KENYA – Kenya produces an average of 45,000 MT of coffee annually, out of which, about 95% is exported as raw commodity to international markets.

Of the balance of 5%, about 2% is exported as value added while the other 3% is consumed locally in the country.

In comparison to other coffee producing countries, Kenya’s consumption rate is far much lower given that Ethiopia consumes 50% of its coffee, Brazil 40%, Columbia 35% and Guatemala 30%.

In a bid to change the narrative, the Agricultural and Food Authority (AFA) through the Coffee Directorate, has facilitated the establishment of coffee houses in universities to increase local consumption of the hot beverage among the youth.

The recently launched coffee outlets in Egerton University and Kenyatta University joins the establishments opened in Kenyan private universities i.e. at United States International University- Africa (USIU), being managed by Nairobi Java Coffee House Ltd and the other at Strathmore University, managed by Rockbern Coffee Ltd.

The initiative was supported with grants worth Ksh 2.8 million (US$25,500) from International Coffee Organization (ICO) through Inter- African Coffee Organization (IACO) and an additional Ksh 974,984 (US$8,900) from the Coffee Directorate.

According to reports by Kenya News Agency, establishment of the KU Coffee House costed Ksh 2.538m (US$23,150) with Egerton University’s receiving Ksh 1.236m (US$11,200).

The initiative was also in line with Resolution Number 465 of the International Coffee Organization passed in 2018 to help address the consumption disparity among countries as a means of stabilization of coffee price fluctuation pendulums.

“The Ministry targets to open four more coffee houses in public universities within a period of four years.

“This will see the growth of consumption of Kenyan coffee from the current 3 per cent to 7 per cent by the end of the year 2025,” Agriculture Cabinet Secretary Peter Munya said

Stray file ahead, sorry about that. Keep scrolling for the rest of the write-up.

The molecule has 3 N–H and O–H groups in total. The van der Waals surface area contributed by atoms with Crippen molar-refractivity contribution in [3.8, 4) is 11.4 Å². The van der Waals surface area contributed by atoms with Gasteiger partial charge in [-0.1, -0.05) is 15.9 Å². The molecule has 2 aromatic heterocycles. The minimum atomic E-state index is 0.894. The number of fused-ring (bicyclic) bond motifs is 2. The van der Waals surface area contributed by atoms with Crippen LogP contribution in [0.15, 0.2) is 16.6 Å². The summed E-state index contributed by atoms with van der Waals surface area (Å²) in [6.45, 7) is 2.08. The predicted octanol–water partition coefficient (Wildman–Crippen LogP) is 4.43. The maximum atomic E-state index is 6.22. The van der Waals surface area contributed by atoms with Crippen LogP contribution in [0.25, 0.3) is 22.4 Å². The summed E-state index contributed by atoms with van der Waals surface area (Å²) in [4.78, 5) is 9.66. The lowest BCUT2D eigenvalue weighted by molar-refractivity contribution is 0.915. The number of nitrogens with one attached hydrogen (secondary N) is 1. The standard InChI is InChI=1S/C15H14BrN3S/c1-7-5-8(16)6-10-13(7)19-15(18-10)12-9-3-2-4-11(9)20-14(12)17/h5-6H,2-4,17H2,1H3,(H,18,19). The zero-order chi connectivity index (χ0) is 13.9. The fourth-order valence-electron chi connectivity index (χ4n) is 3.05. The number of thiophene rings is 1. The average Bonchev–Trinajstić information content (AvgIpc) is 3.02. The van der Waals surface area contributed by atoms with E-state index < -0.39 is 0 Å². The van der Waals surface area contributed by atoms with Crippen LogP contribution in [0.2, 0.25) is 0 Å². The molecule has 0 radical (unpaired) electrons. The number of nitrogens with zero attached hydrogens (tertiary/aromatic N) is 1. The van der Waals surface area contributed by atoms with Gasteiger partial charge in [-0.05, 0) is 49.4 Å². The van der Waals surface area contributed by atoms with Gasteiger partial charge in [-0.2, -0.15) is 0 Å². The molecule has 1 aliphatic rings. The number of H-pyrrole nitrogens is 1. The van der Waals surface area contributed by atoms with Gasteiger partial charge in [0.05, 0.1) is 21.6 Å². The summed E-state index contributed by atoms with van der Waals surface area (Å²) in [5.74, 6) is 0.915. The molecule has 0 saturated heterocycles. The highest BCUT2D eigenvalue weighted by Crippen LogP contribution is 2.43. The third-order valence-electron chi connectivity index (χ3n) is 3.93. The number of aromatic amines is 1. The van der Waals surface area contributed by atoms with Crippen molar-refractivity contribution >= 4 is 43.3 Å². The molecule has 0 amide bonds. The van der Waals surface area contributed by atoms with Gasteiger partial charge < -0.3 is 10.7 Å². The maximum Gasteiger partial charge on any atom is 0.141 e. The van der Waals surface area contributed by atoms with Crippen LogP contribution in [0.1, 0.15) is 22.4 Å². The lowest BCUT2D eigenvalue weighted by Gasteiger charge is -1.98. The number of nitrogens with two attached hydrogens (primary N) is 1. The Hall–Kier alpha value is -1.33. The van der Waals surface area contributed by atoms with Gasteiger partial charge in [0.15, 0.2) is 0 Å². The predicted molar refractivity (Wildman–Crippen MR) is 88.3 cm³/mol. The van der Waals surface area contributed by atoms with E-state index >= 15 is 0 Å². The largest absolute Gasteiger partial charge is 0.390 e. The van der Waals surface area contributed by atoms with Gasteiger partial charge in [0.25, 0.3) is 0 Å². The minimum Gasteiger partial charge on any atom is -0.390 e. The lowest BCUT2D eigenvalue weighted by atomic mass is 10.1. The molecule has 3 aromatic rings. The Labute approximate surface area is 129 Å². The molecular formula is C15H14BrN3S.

The KU Coffee House has coffee brewing equipment installed by the Coffee Directorate, who also conducted a three-day professional training of ten officers as baristas from Kenyatta University.

The training has equipped the baristas and waiters with the ability to prepare various coffee flavours such as cappuccino, vanilla late, mocha, macchiato, among others.

The Directorate also provided the initial 50 kg bag of coffee that was used to open the Coffee House.

As a result of aggressive promotional campaigns by the Coffee Directorate, the number of coffee houses has increased tremendously from 9 in 1997 to 355 in the year 2019.

There has also been a corresponding increase in the total volume of value-added coffee from 509 MT in 2009/2010 to 1,577 MT in 2019/2020.

“The opening of coffee houses at both Egerton and Kenyatta University will no doubt contribute to the future increase in the number of coffee houses as well as the total volume of value-added coffee consumed in Kenya,” the CS said.

Other than driving consumption rate of locally produced coffee in Kenya, last year, Dedan Kimathi University of Agriculture and Technology (DeKUT) started the use of the cash crop in flavouring milk yoghurt.

The university launched a new product dubbed, Royal Coffee Flavoured Yoghurt in partnership with Mukurweini Wakulima Dairy Limited (MWDL), a local dairy cooperative society.

Kenya, Kenya coffee industry, Kenya coffee consumption, Kenya coffee production, KU, Egerton University, Java House, Rockbern Coffee, International Coffee Organization, Inter African Coffee Organization, Coffee Directorate

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